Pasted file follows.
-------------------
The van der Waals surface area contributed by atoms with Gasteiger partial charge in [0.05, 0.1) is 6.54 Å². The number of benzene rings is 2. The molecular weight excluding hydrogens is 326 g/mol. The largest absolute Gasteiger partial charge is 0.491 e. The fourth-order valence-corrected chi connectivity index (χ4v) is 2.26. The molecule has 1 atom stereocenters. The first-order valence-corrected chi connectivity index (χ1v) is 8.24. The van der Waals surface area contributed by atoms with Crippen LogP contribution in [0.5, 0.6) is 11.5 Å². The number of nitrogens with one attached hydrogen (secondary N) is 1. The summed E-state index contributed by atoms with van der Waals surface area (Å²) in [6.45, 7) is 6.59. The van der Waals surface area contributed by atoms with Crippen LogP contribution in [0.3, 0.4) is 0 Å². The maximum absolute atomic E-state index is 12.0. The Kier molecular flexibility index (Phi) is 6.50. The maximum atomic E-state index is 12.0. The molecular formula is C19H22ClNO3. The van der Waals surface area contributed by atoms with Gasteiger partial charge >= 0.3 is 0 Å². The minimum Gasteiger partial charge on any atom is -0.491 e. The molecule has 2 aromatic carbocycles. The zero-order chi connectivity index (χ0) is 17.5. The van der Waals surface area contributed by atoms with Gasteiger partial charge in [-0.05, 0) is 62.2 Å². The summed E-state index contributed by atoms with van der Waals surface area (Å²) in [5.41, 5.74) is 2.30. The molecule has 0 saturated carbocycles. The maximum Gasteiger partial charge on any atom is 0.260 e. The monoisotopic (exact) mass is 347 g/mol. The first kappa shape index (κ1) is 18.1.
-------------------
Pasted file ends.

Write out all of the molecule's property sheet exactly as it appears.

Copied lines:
The van der Waals surface area contributed by atoms with Gasteiger partial charge in [0.05, 0.1) is 6.54 Å². The number of benzene rings is 2. The molecular weight excluding hydrogens is 326 g/mol. The largest absolute Gasteiger partial charge is 0.491 e. The fourth-order valence-corrected chi connectivity index (χ4v) is 2.26. The molecule has 1 atom stereocenters. The first-order valence-corrected chi connectivity index (χ1v) is 8.24. The van der Waals surface area contributed by atoms with Crippen LogP contribution in [0.5, 0.6) is 11.5 Å². The number of nitrogens with one attached hydrogen (secondary N) is 1. The summed E-state index contributed by atoms with van der Waals surface area (Å²) in [6.45, 7) is 6.59. The van der Waals surface area contributed by atoms with Crippen LogP contribution in [0.3, 0.4) is 0 Å². The maximum absolute atomic E-state index is 12.0. The Kier molecular flexibility index (Phi) is 6.50. The maximum atomic E-state index is 12.0. The molecular formula is C19H22ClNO3. The van der Waals surface area contributed by atoms with Gasteiger partial charge >= 0.3 is 0 Å². The minimum Gasteiger partial charge on any atom is -0.491 e. The molecule has 2 aromatic carbocycles. The zero-order chi connectivity index (χ0) is 17.5. The van der Waals surface area contributed by atoms with Gasteiger partial charge in [-0.05, 0) is 62.2 Å². The summed E-state index contributed by atoms with van der Waals surface area (Å²) in [5.41, 5.74) is 2.30. The molecule has 0 saturated carbocycles. The maximum Gasteiger partial charge on any atom is 0.260 e. The monoisotopic (exact) mass is 347 g/mol. The first kappa shape index (κ1) is 18.1.